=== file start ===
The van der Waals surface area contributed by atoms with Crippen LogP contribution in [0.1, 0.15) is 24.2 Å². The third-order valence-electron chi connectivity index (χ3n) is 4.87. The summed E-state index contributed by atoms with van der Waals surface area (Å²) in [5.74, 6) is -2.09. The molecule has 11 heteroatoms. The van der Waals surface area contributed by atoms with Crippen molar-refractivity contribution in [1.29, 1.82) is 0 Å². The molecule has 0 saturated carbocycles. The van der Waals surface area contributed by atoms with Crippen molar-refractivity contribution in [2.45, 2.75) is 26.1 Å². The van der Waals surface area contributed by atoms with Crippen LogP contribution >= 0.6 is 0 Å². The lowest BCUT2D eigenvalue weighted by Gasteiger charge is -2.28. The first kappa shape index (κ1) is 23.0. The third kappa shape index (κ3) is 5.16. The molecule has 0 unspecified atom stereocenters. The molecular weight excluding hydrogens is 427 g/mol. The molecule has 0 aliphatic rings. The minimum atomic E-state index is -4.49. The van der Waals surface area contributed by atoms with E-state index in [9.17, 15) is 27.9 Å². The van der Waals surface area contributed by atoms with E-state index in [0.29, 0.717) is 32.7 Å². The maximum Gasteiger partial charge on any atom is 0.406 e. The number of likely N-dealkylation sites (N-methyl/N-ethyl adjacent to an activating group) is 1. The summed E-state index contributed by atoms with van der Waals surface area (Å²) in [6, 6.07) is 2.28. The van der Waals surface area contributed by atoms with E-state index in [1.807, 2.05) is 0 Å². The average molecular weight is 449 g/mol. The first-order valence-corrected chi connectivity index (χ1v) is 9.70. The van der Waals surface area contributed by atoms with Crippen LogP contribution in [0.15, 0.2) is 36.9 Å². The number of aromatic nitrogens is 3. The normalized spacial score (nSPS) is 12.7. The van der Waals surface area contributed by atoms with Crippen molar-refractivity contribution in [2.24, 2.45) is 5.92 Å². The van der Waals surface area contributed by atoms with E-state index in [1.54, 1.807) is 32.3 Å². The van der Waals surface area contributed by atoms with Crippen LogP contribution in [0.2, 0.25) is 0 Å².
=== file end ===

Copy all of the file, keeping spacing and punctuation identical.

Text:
The van der Waals surface area contributed by atoms with Crippen LogP contribution in [0.1, 0.15) is 24.2 Å². The third-order valence-electron chi connectivity index (χ3n) is 4.87. The summed E-state index contributed by atoms with van der Waals surface area (Å²) in [5.74, 6) is -2.09. The molecule has 11 heteroatoms. The van der Waals surface area contributed by atoms with Crippen molar-refractivity contribution in [1.29, 1.82) is 0 Å². The molecule has 0 saturated carbocycles. The van der Waals surface area contributed by atoms with Crippen molar-refractivity contribution in [2.45, 2.75) is 26.1 Å². The van der Waals surface area contributed by atoms with Crippen LogP contribution >= 0.6 is 0 Å². The lowest BCUT2D eigenvalue weighted by Gasteiger charge is -2.28. The first kappa shape index (κ1) is 23.0. The third kappa shape index (κ3) is 5.16. The molecule has 0 unspecified atom stereocenters. The molecular weight excluding hydrogens is 427 g/mol. The molecule has 0 aliphatic rings. The minimum atomic E-state index is -4.49. The van der Waals surface area contributed by atoms with E-state index in [9.17, 15) is 27.9 Å². The van der Waals surface area contributed by atoms with E-state index in [0.29, 0.717) is 32.7 Å². The maximum Gasteiger partial charge on any atom is 0.406 e. The number of likely N-dealkylation sites (N-methyl/N-ethyl adjacent to an activating group) is 1. The summed E-state index contributed by atoms with van der Waals surface area (Å²) in [6, 6.07) is 2.28. The van der Waals surface area contributed by atoms with E-state index in [1.807, 2.05) is 0 Å². The average molecular weight is 449 g/mol. The first-order valence-corrected chi connectivity index (χ1v) is 9.70. The van der Waals surface area contributed by atoms with Crippen LogP contribution in [0.15, 0.2) is 36.9 Å². The number of aromatic nitrogens is 3. The normalized spacial score (nSPS) is 12.7. The van der Waals surface area contributed by atoms with Crippen molar-refractivity contribution in [2.24, 2.45) is 5.92 Å². The van der Waals surface area contributed by atoms with E-state index in [1.54, 1.807) is 32.3 Å². The van der Waals surface area contributed by atoms with Crippen LogP contribution in [0.2, 0.25) is 0 Å².